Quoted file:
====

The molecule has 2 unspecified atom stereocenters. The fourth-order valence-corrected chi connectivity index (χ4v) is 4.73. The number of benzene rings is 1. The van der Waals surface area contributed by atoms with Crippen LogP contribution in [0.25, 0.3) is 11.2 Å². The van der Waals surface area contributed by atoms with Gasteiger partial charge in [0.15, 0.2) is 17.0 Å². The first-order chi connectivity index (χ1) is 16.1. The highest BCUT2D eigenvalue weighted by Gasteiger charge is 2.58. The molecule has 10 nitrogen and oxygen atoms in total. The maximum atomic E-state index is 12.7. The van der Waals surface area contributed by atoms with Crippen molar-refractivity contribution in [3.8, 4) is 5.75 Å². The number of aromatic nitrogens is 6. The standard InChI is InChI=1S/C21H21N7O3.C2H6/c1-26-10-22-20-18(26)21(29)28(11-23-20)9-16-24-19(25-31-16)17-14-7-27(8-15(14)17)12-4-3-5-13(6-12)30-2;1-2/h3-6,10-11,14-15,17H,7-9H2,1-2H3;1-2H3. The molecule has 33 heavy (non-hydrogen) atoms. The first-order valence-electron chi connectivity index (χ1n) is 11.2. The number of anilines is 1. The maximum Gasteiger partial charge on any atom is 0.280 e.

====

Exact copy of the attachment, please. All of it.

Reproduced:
The molecule has 2 unspecified atom stereocenters. The fourth-order valence-corrected chi connectivity index (χ4v) is 4.73. The number of benzene rings is 1. The van der Waals surface area contributed by atoms with Crippen LogP contribution in [0.25, 0.3) is 11.2 Å². The van der Waals surface area contributed by atoms with Gasteiger partial charge in [0.15, 0.2) is 17.0 Å². The first-order chi connectivity index (χ1) is 16.1. The highest BCUT2D eigenvalue weighted by Gasteiger charge is 2.58. The molecule has 10 nitrogen and oxygen atoms in total. The maximum atomic E-state index is 12.7. The van der Waals surface area contributed by atoms with Crippen molar-refractivity contribution in [3.8, 4) is 5.75 Å². The number of aromatic nitrogens is 6. The standard InChI is InChI=1S/C21H21N7O3.C2H6/c1-26-10-22-20-18(26)21(29)28(11-23-20)9-16-24-19(25-31-16)17-14-7-27(8-15(14)17)12-4-3-5-13(6-12)30-2;1-2/h3-6,10-11,14-15,17H,7-9H2,1-2H3;1-2H3. The molecule has 33 heavy (non-hydrogen) atoms. The first-order valence-electron chi connectivity index (χ1n) is 11.2. The number of anilines is 1. The maximum Gasteiger partial charge on any atom is 0.280 e.